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New Surface Architecture Could Improve Power Plants’ Condenser Performance


Steam from power plants is turned back to water using condensers. They have are essential, not only for most power generation systems, but also for the world’s supply of fresh water. A surface architecture, designed by a team of scientists at MIT, might increase the performance of these so-important instruments.

According to a study just released in ACS Nano, the key is to combine microscopic patterning. This is essentially a surface covered with small bumps and coated with lubricant such as oil, which is held between the spaces through a capillary action.

The team, led by Sushant Anand, a postdoc at MIT, measured the speed of movement of droplets condensed on this surface. The faster the speed, the more droplets are formed and therefore the higher the efficiency of heat transfer in a powerplant condenser.

The authors claim that the newly developed architecture requires a minimal quantity of lubricant with very low vapor pressure. If lost, it can be easily replaced from a fitted reservoir at the edge of the surface.  The lubricant also acts as a protecting coat against corrosion. Furthermore, the only requirement is that the dimensions of the textures are the same, making the manufacturing process very simple.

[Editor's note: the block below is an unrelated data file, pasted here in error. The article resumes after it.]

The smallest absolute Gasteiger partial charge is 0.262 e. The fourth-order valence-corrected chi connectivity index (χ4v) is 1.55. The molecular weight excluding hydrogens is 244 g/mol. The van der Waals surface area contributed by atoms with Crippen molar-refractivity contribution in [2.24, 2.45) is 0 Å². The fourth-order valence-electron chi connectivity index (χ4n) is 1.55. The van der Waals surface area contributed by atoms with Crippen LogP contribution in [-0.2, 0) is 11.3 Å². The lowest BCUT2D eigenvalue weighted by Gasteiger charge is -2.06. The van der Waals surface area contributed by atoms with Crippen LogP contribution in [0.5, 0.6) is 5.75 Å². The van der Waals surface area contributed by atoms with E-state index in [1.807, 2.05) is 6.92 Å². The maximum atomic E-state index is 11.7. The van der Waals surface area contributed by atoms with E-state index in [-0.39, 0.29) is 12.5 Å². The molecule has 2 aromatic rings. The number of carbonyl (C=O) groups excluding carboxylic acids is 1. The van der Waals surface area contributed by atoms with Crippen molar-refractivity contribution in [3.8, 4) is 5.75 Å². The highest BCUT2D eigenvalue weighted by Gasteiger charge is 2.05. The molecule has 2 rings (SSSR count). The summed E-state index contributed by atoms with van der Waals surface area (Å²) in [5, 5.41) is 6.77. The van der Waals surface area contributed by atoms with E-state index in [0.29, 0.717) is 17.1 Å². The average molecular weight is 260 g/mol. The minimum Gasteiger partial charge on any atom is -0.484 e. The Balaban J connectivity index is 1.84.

Kripa Varanasi, the Doherty Associate Professor of Ocean Utilization, is planning to take their research further. Ideally, they would like to be able to estimate how much exactly they can improve the performance of condensers in powerplants. She is convinced that saving as little as 1 percent could already have a very significant impact on reducing greenhouse gas emissions.

Varanasi is working on a parallel study with a different team at MIT. The aim is to improve the technique by obtaining direct, detailed images of the interface between a liquid and a surface. In order to study the interface that is normally hidden by the droplets, they do not rely on computer modeling as everyone else. The new method uses techniques to freeze the droplets on the surface. These are then sliced in cross-sections with an ion beam.

The freezing process using liquid nitrogen helps preserving the geometry of the samples. The freezing rate is fast, which prevents the liquid from crystalizing. According to Varanasi, the technique is completely new and reveals details about the surfaces that have not been seen before.

Via: EurekAlert

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